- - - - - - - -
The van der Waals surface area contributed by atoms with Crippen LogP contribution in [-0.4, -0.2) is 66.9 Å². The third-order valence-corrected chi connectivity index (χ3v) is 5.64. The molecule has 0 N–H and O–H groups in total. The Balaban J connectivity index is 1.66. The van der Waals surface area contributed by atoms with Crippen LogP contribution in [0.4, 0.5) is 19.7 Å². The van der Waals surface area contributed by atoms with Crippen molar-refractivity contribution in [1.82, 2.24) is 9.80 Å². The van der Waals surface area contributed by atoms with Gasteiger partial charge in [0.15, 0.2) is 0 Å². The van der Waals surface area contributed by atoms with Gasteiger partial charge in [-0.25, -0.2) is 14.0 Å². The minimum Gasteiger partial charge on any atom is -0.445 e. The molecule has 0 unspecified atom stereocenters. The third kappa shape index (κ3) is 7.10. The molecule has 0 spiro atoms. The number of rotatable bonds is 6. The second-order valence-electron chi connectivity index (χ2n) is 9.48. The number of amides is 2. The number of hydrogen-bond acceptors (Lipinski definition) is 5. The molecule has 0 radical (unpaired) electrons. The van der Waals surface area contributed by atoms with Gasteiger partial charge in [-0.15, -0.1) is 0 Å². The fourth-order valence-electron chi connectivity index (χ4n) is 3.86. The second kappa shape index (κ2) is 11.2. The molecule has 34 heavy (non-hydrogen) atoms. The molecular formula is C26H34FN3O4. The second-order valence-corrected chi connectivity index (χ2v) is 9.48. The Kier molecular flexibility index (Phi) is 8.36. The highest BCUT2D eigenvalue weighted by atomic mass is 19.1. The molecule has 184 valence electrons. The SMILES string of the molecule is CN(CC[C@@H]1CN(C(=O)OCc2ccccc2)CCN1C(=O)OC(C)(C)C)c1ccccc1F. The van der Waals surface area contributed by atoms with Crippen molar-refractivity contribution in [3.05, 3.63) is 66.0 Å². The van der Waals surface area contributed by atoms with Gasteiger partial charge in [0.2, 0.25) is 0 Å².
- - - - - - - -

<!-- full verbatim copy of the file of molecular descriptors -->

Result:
The van der Waals surface area contributed by atoms with Crippen LogP contribution in [-0.4, -0.2) is 66.9 Å². The third-order valence-corrected chi connectivity index (χ3v) is 5.64. The molecule has 0 N–H and O–H groups in total. The Balaban J connectivity index is 1.66. The van der Waals surface area contributed by atoms with Crippen LogP contribution in [0.4, 0.5) is 19.7 Å². The van der Waals surface area contributed by atoms with Crippen molar-refractivity contribution in [1.82, 2.24) is 9.80 Å². The van der Waals surface area contributed by atoms with Gasteiger partial charge in [0.15, 0.2) is 0 Å². The van der Waals surface area contributed by atoms with Gasteiger partial charge in [-0.25, -0.2) is 14.0 Å². The minimum Gasteiger partial charge on any atom is -0.445 e. The molecule has 0 unspecified atom stereocenters. The third kappa shape index (κ3) is 7.10. The molecule has 0 spiro atoms. The number of rotatable bonds is 6. The second-order valence-electron chi connectivity index (χ2n) is 9.48. The number of amides is 2. The number of hydrogen-bond acceptors (Lipinski definition) is 5. The molecule has 0 radical (unpaired) electrons. The van der Waals surface area contributed by atoms with Gasteiger partial charge in [-0.15, -0.1) is 0 Å². The fourth-order valence-electron chi connectivity index (χ4n) is 3.86. The second kappa shape index (κ2) is 11.2. The molecule has 34 heavy (non-hydrogen) atoms. The molecular formula is C26H34FN3O4. The second-order valence-corrected chi connectivity index (χ2v) is 9.48. The Kier molecular flexibility index (Phi) is 8.36. The highest BCUT2D eigenvalue weighted by atomic mass is 19.1. The molecule has 184 valence electrons. The SMILES string of the molecule is CN(CC[C@@H]1CN(C(=O)OCc2ccccc2)CCN1C(=O)OC(C)(C)C)c1ccccc1F. The van der Waals surface area contributed by atoms with Crippen molar-refractivity contribution in [3.05, 3.63) is 66.0 Å². The van der Waals surface area contributed by atoms with Gasteiger partial charge in [0.2, 0.25) is 0 Å².